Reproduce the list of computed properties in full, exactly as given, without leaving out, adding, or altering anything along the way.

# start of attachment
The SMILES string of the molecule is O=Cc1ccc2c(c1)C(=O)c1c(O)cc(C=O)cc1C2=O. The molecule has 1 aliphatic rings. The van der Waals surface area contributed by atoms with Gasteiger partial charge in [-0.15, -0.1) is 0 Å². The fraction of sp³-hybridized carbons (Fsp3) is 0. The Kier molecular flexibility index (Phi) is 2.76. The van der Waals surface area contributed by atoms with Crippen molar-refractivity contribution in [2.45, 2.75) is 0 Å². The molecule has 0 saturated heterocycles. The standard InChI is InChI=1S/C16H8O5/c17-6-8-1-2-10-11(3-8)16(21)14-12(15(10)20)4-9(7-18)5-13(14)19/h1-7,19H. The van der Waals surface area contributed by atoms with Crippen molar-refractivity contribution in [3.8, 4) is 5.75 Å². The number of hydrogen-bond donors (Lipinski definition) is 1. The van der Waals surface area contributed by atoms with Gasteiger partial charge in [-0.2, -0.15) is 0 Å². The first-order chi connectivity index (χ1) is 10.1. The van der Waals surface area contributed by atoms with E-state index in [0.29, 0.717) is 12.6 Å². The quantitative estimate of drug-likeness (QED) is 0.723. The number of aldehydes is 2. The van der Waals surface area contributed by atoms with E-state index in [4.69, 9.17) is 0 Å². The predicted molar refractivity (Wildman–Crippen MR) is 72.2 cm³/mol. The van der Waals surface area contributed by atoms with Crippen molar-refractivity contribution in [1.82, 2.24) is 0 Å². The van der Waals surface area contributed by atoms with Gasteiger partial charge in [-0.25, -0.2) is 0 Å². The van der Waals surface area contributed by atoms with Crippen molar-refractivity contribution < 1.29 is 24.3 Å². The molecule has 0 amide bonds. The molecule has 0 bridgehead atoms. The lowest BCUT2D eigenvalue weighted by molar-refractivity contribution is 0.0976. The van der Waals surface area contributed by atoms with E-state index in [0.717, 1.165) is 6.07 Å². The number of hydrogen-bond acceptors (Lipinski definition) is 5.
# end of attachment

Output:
The SMILES string of the molecule is O=Cc1ccc2c(c1)C(=O)c1c(O)cc(C=O)cc1C2=O. The molecule has 1 aliphatic rings. The van der Waals surface area contributed by atoms with Gasteiger partial charge in [-0.15, -0.1) is 0 Å². The fraction of sp³-hybridized carbons (Fsp3) is 0. The Kier molecular flexibility index (Phi) is 2.76. The van der Waals surface area contributed by atoms with Crippen molar-refractivity contribution in [2.45, 2.75) is 0 Å². The molecule has 0 saturated heterocycles. The standard InChI is InChI=1S/C16H8O5/c17-6-8-1-2-10-11(3-8)16(21)14-12(15(10)20)4-9(7-18)5-13(14)19/h1-7,19H. The van der Waals surface area contributed by atoms with Crippen molar-refractivity contribution in [3.8, 4) is 5.75 Å². The number of hydrogen-bond donors (Lipinski definition) is 1. The van der Waals surface area contributed by atoms with Gasteiger partial charge in [-0.2, -0.15) is 0 Å². The first-order chi connectivity index (χ1) is 10.1. The van der Waals surface area contributed by atoms with E-state index in [0.29, 0.717) is 12.6 Å². The quantitative estimate of drug-likeness (QED) is 0.723. The number of aldehydes is 2. The van der Waals surface area contributed by atoms with E-state index in [4.69, 9.17) is 0 Å². The predicted molar refractivity (Wildman–Crippen MR) is 72.2 cm³/mol. The van der Waals surface area contributed by atoms with Crippen molar-refractivity contribution in [1.82, 2.24) is 0 Å². The van der Waals surface area contributed by atoms with Gasteiger partial charge in [-0.25, -0.2) is 0 Å². The van der Waals surface area contributed by atoms with Crippen molar-refractivity contribution < 1.29 is 24.3 Å². The molecule has 0 amide bonds. The molecule has 0 bridgehead atoms. The lowest BCUT2D eigenvalue weighted by molar-refractivity contribution is 0.0976. The van der Waals surface area contributed by atoms with E-state index in [0.717, 1.165) is 6.07 Å². The number of hydrogen-bond acceptors (Lipinski definition) is 5.